Data Protection Day 2021: Kenya’s steps into compliance

January 30, 2021 - Reading Time: 3 minutes - By Francis Monyango

Yesterday, the 28 of January 2021; was the 15th Data Protection Day and the 40th anniversary of Convention 108. Data Protection Day or Privacy day is a day to raise awareness and promote privacy and data protection best practices. It is usually held on the 28th of January because that is the day the Convention for the Protection of Individuals with regard to Automatic Processing of Personal Data was opened for signature by the Council of Europe in 1981.

 The day was initiated by the Council of Europe to be first held in 2007 as the European Data Protection Day. Two years later, on the 26 of January 2009, the United States House of Representatives passed House Resolution HR 31 declaring 28 January National Data Privacy Day.

Kenya and Data Protection

Kenya’s constitution has in it, the right to privacy in the Bill of Rights. On 8th November 2019, President Uhuru Kenyatta signed into law the Data Protection Act. On the 16th of November 2020, Ms Immaculate Kassait began her tenure as Kenya’s first Data Protection Commissioner.

 During yesterday’s Data Protection Day celebrations, she called upon stakeholders both in the public and private sector to collaborate with the Office of the Data Protection Commissioner as she operationalizes the office and delivers on their mandate to regulate and promote practices that ensure that the processing of personal data of a individuals is done in accordance with the principles set out in Data Protection Act, 2019. She committed to continuously work with stakeholders, which includes the general public, to ensure the success of this Office.

 The Centre for Human Rights hosted a webinar to mark the Data Protection Day 2021 in Africa. In attendance was the Head of the Data Protection Unit, Council of Europe Sophie Kwasny and

Frans Viljoen who is the Director of the Centre for Human Rights. Data Protection authority heads from Kenya, South Africa, Ghana, Mauritius and Morocco were the key speakers.

 Patricia Adusei Poku, the Executive Director of the Ghana Data Protection Commission said that her country has ratified the Budapest Convention and the Malabo Convention. She also added that they are having discussions on TV to promote data protection awareness.

Kenya’s Data Protection Commissioner, Immaculate Kassait mentioned that she’s hit the ground running with the recently Gazetted taskforce that will create Data Protection regulations.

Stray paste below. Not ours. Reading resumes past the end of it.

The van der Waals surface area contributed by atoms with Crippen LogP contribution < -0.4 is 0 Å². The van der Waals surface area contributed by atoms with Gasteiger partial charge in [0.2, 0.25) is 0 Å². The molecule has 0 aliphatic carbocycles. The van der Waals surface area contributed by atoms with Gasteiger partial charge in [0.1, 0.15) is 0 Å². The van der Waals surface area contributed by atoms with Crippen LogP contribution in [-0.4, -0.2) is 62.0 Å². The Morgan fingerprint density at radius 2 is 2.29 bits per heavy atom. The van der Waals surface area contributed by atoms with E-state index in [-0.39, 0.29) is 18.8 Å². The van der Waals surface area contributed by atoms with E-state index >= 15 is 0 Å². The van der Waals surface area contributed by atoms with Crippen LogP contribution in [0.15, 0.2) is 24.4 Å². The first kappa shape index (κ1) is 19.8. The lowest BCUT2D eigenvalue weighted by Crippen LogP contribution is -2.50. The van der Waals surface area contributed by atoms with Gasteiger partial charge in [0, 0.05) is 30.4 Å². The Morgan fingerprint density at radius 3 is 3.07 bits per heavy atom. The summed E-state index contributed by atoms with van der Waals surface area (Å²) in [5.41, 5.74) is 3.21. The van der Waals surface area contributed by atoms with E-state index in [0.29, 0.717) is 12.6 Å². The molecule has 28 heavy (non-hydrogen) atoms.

Drudeisha Madhub, the Mauritius Privacy Commissioner said that they revamped their 2004 Data Protection Act in 2018 and that they had ratified Convention 108+ in 2020 September. Her South African peer, Sizwe Snail ka Mtuze on the other hand said that Convention 108 and Convention 108+ are not ‘Bibles’ but best practice.

One of the key takeaways from the whole discussion was the need for a continental African data protection law. This is necessary to ensure adequacy with wake of cross border data transfers and to create an effective cross border complaint system such as the one provided in Convention 108+.

Kenya’s Data Protection Commissioner is mandated by law to promote international cooperation in matters relating to data protection and ensure the country’s compliance on data protection obligations under international conventions and agreements. This provision expects that Kenya will be part of international data protection conventions and agreements.

Earlier in the year, the Data Protection Commissioner shared with a group of stakeholders her priorities for the next 6 months to one year. Together with her team, she intends to set up a workstation and communication tools, get human resources, mobilise resources for implementation of the Act and develop General Regulations under the Act.

Based on these plans, one can say that Kenya will be a key player in the continent’s data protection arena as soon as the internal Office structures are put in place.

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